The photo is of one of Sonia's rings, with stones rather larger that grace my fingers. I love my rings, but fortunately for our budget I have never liked the kind of ring that seems to reflect your bank balance rather your aesthetic and for my stubby fingers small is beautiful (if I had piano playing fingers I may have lusted after more carrots than Benjamin Bunny's day dreams, but that is not the case).

If there is a tradition for an eternity ring at the birth of your first child, are there further traditions for subsequent children. Even the great Sonia has never suggested that she is aware of such traditions. Life as a Mum is much simpler, and I can't say that diamonds are top of my dream shopping list. Besides, having heard the term 'Push Present' I am quite keen to avoid the issue altogether.

Tuesday, 17 May 2011

Moustaches away!

Have I mentioned that we live the simple life here? This was taken last December when it just seemed like a good idea to play with moustaches. Simple pleasures for simple minds!

I'd love to hear about your simple pleasures, too. xx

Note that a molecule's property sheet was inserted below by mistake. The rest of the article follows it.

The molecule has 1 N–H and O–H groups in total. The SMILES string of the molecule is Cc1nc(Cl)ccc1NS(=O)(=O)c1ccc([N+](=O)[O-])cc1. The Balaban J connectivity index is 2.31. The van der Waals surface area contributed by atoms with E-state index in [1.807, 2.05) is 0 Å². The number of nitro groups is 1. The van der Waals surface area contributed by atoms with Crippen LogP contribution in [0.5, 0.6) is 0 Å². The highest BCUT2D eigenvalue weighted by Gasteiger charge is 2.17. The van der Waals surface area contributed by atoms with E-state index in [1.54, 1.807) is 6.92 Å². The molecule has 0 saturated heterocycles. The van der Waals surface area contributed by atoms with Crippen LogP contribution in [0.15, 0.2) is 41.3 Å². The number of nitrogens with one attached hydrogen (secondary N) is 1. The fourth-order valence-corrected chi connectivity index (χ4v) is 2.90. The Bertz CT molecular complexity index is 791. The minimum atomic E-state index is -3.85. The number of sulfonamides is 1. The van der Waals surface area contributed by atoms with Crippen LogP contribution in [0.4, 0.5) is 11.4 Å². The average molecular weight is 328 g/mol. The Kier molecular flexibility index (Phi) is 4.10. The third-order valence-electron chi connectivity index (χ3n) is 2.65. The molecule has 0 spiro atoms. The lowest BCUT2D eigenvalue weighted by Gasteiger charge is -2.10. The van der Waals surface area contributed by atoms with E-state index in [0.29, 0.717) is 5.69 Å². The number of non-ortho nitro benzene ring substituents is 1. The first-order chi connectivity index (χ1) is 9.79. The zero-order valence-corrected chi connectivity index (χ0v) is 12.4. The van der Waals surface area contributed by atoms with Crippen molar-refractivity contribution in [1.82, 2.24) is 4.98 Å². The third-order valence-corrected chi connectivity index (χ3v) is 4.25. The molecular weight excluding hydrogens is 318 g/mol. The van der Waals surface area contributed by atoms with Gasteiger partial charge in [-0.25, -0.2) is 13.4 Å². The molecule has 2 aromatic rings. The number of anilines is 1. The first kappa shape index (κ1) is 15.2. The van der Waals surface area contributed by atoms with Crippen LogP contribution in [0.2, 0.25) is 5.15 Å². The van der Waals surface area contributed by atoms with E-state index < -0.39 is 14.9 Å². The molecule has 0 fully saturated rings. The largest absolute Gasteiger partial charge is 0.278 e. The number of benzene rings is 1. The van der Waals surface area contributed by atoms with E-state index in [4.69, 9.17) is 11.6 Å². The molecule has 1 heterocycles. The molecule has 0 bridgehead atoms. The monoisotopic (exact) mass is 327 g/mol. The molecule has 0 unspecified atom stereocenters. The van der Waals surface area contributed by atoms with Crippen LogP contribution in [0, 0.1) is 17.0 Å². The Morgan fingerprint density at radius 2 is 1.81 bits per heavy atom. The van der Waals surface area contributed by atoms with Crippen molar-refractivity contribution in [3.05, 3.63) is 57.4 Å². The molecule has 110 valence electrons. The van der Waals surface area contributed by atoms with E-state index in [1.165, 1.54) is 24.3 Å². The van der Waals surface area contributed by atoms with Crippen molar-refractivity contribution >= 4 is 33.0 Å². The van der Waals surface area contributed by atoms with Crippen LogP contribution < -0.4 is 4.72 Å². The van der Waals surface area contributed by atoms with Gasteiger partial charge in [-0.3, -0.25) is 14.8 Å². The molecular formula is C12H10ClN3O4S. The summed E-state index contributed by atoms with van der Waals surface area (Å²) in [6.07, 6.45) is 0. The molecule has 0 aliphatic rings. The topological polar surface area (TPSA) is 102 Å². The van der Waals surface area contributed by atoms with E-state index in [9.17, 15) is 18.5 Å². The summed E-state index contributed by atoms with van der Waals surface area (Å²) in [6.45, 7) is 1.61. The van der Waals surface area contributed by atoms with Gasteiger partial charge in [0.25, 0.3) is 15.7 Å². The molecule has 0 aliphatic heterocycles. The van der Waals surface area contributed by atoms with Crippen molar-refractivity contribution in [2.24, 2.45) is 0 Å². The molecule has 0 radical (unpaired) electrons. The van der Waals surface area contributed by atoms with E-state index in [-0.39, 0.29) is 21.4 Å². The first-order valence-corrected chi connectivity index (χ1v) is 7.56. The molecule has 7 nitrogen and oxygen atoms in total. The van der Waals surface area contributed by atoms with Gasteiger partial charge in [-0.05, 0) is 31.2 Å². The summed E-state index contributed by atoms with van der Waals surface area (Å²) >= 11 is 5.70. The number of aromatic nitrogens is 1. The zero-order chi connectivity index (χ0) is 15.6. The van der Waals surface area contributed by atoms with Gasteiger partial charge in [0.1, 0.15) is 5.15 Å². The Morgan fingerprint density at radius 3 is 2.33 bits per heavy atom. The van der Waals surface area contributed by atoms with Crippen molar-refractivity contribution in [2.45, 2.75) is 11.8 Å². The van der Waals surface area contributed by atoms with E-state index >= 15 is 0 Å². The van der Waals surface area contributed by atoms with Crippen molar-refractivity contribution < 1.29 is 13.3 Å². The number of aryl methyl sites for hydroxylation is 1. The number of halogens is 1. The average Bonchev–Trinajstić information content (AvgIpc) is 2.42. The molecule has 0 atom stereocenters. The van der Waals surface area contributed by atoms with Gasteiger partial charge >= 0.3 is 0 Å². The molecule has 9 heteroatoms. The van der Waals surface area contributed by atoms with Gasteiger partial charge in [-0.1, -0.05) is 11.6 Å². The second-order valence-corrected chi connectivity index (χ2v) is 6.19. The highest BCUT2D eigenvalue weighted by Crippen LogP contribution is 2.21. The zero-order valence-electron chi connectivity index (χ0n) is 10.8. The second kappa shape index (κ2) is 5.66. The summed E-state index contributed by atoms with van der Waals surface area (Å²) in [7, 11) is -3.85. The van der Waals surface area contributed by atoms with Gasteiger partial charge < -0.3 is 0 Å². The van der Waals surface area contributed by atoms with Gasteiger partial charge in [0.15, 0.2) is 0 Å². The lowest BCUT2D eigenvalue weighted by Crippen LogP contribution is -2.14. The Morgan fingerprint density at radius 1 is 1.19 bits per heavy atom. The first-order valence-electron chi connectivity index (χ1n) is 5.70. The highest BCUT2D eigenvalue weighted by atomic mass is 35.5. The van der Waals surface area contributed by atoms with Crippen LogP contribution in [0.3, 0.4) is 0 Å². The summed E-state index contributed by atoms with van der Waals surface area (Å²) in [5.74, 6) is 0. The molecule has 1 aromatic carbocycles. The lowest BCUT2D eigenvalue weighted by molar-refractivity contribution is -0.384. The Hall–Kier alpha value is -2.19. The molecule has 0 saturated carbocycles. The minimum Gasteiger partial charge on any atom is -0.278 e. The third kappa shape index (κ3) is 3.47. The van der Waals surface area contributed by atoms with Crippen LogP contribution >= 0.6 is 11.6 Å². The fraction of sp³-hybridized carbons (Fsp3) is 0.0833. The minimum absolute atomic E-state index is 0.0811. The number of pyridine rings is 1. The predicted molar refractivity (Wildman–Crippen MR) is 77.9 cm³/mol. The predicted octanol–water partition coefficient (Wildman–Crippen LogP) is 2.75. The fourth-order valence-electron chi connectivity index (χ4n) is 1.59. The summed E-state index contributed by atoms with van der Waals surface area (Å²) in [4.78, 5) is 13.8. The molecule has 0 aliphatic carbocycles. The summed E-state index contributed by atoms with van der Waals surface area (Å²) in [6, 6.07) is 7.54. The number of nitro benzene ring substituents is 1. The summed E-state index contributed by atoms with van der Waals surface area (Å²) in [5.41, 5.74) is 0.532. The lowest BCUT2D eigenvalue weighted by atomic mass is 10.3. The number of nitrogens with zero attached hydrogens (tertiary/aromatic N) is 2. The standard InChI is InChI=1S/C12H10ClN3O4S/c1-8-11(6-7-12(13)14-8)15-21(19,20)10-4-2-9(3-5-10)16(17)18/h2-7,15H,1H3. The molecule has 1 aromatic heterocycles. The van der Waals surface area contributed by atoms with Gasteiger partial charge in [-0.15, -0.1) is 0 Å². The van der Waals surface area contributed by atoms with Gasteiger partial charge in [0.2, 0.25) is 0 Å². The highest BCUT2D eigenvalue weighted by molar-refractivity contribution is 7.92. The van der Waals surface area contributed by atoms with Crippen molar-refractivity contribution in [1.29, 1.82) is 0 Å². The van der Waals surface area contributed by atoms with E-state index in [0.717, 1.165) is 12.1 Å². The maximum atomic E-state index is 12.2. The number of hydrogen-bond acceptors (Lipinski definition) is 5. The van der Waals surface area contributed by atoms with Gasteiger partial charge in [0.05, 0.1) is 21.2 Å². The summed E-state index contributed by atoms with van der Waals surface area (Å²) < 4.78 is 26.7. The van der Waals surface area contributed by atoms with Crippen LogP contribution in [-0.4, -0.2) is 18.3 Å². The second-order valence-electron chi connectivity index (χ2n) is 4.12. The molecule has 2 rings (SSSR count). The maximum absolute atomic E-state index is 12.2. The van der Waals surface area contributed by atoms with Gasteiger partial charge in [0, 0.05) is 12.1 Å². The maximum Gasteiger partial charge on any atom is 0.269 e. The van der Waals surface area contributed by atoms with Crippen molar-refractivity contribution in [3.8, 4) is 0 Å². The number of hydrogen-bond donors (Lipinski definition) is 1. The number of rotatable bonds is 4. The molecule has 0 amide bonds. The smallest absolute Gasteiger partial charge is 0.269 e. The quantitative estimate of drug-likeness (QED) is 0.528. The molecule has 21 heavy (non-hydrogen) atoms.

This post was thanks to a wonderful prompt from Tara at Sticky Fingers. Take a look at the other entries at The Gallery

Saturday, 14 May 2011

Before and After - Flashback Friday

Inspired by Cafe Bebe's Flashback Friday and Karin's 'life after kids' pictures I thought that I should share these with you. Maybe some time I ought to tell some of the trials and tribulations of living at our cottage - but a summary is that we bought a semi-derelict cottage which had no heating, hot water or inside loo. Since then we have been very slowly and lovingly restoring our house, trying to make it into a comfortable family home. These pictures are not a reflection of the renovations, just the family room (or sun room as we call it).